The train trip from Osaka to Kyoto took only about 30 minutes, so we arrived at Matsui Honkan way before our check in time:
Before going to Japan, I practiced all these lines in Japanese that I thought would be useful. Such as, "Can we store our luggage here?" and "What time is breakfast?" But before I could bust any of them out, the gentleman at the front desk greeted me in perfectly fluent...Mandarin.
Simultaneously disappointed and relieved, I directed my questions to the gentleman in Mandarin and translated everything into English for CK. We had absolutely no desire to carry our luggage around with us until 4:00pm, so we were very thankful when Matsui Honkan was willing to store our bags for us.
We returned to the ryokan after our kaiseki dinner, around 10:00pm. We were asked to sit in the lobby to wait for our room to be readied. While we waited, we were brought small slices of Japanese cheesecake and candies:
Aaaand...a bowl of matcha:
As if I hadn't had enough matcha that day already. Sigh.
A few minutes later, a young man came to lead us to our room. Inside, we paused to take off our shoes and switch to slippers. It seemed logical to put my shoes onto the shelf provided, but our guide acted so shocked that I asked him if I did something wrong. He assured me that I hadn't and we both laughed awkwardly. Meanwhile, CK was already inside the room oohing and aahing:
After a brief tour, our guide left us with a quiet good night. Once the door closed behind him, we immediately started going through all the drawers and cabinets. Because that's what you do when you check into a hotel room.
We found this complimentary bag of goodies:
And yukatas for us to wear:
And yatsuhashi (a local Kyoto dessert made from glutinous rice flour sheets, sugar, cinnamon, and red bean paste) for us to snack on:
We could have elected to use Matsui Honkan's communal bath, but I wasn't about that nekkid life. I was perfectly content showering in our private bathroom and then flouncing around our room in my borrowed yukata.
I was a bit wary about sleeping on the floor (with advancing age, my back and hips have started protesting whenever I sleep on the ground), but I shouldn't have worried. The futon was super comfy and I woke up the next morning feeling completely refreshed.
Breakfast was included in our booking for an extra fee. We requested breakfast to be served at 8:00am and we heard a knock on the door right at 8 on the dot. Two people bustled in, one elderly lady and one young man, and started efficiently rolling up the bedding.
CK went to put her face on in the bathroom, leaving me alone in the main room with the ryokan staff members. Not wanting to get in anyone's way and unsure whether I should offer to help, I ended up kneeling awkwardly in a corner like an idiot.
A flurry of movement later, the futons were put away and our breakfast table was set:
So much food! There was a grilled fish fillet and salad in a cup:
I have no clue what this was:
The elderly lady tried to explain it to me, but I couldn't quite understand her.
The miso soup was pretty self-explanatory though:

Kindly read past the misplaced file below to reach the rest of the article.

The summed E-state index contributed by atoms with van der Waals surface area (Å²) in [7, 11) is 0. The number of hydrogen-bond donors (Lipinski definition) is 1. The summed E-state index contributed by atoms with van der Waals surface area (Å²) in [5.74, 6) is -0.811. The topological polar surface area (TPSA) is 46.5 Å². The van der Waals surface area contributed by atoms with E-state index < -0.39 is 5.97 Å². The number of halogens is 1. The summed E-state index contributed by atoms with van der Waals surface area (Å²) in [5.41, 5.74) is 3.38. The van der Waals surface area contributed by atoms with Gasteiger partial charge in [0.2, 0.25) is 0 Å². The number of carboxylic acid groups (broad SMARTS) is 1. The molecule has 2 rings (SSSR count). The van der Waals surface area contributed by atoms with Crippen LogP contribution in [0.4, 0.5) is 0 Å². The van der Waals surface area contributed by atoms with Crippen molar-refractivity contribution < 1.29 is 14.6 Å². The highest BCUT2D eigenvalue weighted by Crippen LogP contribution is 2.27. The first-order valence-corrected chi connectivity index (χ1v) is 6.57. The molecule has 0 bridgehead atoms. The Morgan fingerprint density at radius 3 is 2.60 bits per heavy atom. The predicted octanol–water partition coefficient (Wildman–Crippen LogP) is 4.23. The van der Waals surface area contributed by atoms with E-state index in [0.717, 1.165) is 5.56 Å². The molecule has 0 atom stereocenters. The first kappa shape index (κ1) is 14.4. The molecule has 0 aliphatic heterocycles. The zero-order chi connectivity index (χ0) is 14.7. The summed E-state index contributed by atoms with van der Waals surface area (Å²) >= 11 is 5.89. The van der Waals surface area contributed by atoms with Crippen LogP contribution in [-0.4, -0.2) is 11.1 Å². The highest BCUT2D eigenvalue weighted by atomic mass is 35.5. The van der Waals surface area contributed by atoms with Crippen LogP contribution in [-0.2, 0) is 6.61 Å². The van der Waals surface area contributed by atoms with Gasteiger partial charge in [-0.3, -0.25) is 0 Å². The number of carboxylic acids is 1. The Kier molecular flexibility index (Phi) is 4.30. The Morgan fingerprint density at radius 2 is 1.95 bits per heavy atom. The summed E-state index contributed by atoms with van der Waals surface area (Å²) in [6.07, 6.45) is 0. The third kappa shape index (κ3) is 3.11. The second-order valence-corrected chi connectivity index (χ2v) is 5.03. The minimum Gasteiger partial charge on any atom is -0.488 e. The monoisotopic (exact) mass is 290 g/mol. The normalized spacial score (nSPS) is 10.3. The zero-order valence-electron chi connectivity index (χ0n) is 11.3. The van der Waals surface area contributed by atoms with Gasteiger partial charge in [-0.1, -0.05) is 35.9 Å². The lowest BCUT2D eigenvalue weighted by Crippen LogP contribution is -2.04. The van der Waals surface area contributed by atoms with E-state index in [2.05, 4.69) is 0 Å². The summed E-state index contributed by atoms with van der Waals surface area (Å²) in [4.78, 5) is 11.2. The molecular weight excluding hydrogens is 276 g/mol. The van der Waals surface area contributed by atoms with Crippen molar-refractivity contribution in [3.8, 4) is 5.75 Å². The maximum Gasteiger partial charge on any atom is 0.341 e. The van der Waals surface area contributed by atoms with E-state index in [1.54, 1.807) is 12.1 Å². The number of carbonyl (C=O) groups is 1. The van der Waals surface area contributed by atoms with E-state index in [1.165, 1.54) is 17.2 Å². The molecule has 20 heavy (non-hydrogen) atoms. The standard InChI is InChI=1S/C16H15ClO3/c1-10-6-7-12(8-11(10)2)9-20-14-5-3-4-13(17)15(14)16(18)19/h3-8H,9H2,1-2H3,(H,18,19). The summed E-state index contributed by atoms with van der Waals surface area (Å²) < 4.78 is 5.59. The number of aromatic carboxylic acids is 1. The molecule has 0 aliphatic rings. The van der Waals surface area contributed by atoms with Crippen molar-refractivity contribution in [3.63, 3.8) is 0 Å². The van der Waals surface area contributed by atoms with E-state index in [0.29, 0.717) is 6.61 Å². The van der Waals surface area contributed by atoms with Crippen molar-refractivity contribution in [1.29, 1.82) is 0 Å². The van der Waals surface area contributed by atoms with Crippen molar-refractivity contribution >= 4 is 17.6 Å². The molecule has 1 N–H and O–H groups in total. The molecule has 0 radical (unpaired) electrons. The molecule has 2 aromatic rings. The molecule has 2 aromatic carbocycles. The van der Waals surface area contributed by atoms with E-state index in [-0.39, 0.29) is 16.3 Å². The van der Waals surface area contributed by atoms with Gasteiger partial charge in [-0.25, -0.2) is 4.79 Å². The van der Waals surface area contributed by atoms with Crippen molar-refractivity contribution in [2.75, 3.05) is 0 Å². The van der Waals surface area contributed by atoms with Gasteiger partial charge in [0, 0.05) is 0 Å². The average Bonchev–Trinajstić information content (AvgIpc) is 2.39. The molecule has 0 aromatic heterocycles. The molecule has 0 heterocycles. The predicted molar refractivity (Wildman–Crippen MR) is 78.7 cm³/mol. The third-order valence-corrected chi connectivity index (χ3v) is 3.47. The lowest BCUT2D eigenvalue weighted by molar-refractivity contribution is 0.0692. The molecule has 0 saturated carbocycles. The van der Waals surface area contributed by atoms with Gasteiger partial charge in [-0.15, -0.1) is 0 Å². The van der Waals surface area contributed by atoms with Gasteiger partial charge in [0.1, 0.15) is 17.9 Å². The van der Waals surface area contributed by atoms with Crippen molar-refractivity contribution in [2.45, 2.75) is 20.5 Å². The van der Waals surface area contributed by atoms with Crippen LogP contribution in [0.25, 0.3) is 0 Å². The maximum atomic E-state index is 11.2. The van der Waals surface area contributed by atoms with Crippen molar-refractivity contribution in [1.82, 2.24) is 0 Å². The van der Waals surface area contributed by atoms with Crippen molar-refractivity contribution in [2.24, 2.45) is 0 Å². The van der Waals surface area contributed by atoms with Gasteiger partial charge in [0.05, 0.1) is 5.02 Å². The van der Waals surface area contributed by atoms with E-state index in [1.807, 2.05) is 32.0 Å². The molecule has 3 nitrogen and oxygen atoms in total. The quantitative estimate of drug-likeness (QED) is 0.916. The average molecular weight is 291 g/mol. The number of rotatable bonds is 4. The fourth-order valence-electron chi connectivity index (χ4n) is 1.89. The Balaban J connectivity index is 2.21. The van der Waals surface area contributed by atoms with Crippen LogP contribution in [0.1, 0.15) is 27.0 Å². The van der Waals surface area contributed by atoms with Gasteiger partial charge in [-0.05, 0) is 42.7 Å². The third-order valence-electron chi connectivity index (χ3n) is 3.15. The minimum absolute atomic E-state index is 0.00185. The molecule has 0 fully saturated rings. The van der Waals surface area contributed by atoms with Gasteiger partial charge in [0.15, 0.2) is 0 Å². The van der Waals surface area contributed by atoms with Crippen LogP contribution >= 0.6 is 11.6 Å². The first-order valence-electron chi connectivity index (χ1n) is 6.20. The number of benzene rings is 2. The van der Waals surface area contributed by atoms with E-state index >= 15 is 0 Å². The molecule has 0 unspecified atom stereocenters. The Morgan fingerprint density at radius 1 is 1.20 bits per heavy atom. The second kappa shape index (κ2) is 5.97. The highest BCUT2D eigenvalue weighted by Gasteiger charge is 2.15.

As were the tamago (egg), fruit, and pickled veggies:
And the white rice:
The lid of the pot (with fire underneath!) came in two halves. One half revealed the tofu inside while the other had a little hole cut in it for the sauce container. Put the two together and you get a light tofu appetizer:
Besides the salad and the orange, the only other nod to "Western" breakfast traditions was the coffee:
I'm not a coffee drinker, so I left mine alone. CK, on the other hand, gratefully drank hers dry.
While everything looked very pretty, I have to be honest and say that the food wasn't exactly spectacular. I appreciated how intricate everything was and I certainly enjoyed watching the staff set everything up, but I wouldn't choose to have it every morning...or ever again, actually.
I did get to use some of my rusty Japanese when I made the phone call to ask for the breakfast to be cleared away. Of course, I probably should have come up with a better sentence than "We ate the breakfast", but they got what I was trying to say. Booyah.
Since the check-in time for our Airbnb was later that afternoon, we again left our luggage at the front desk after checking out of Matsui Honkan. The front desk staff was super sweet and gifted us with chopsticks to thank us for staying with them.
As we walked out the door, I was vaguely aware of someone following us out. Turns out it was two someones. CK and I must have jumped a foot into the air when out of nowhere, the two staff members who followed us out unfurled a giant banner and chirped something in Japanese from right behind us. Realizing that they'd scared us, the two staff started laughing.
Of course, CK and I were dying with laughter as well.
I started to explain that we would be back later for our luggage, but then figured it wasn't worth the effort. When we came back later that afternoon, we didn't get the same farewell ceremony the second time around.
Ah, well. Once was enough.
One night at Matsui Honkan (plus breakfast) set us back $382 for two people. Expensive? Definitely. Worth it? Hell yes.
There are ryokans that are even more lavish and even more expensive than Matsui Honkan. There are also ryokans that are less fancy and cheaper. Which one you should choose really depends on your budget.
If you're looking for a mid-range ryokan, Matsui Honkan is perfect for you. The rooms are elegant and comfortable. The service is impeccable. And on top of all that, just a two minute walk to Nishiki Market and a 20 minute walk to Gion, it's conveniently located. I would definitely go back if I ever had the chance (and the funds).
I still wouldn't use the communal bath though.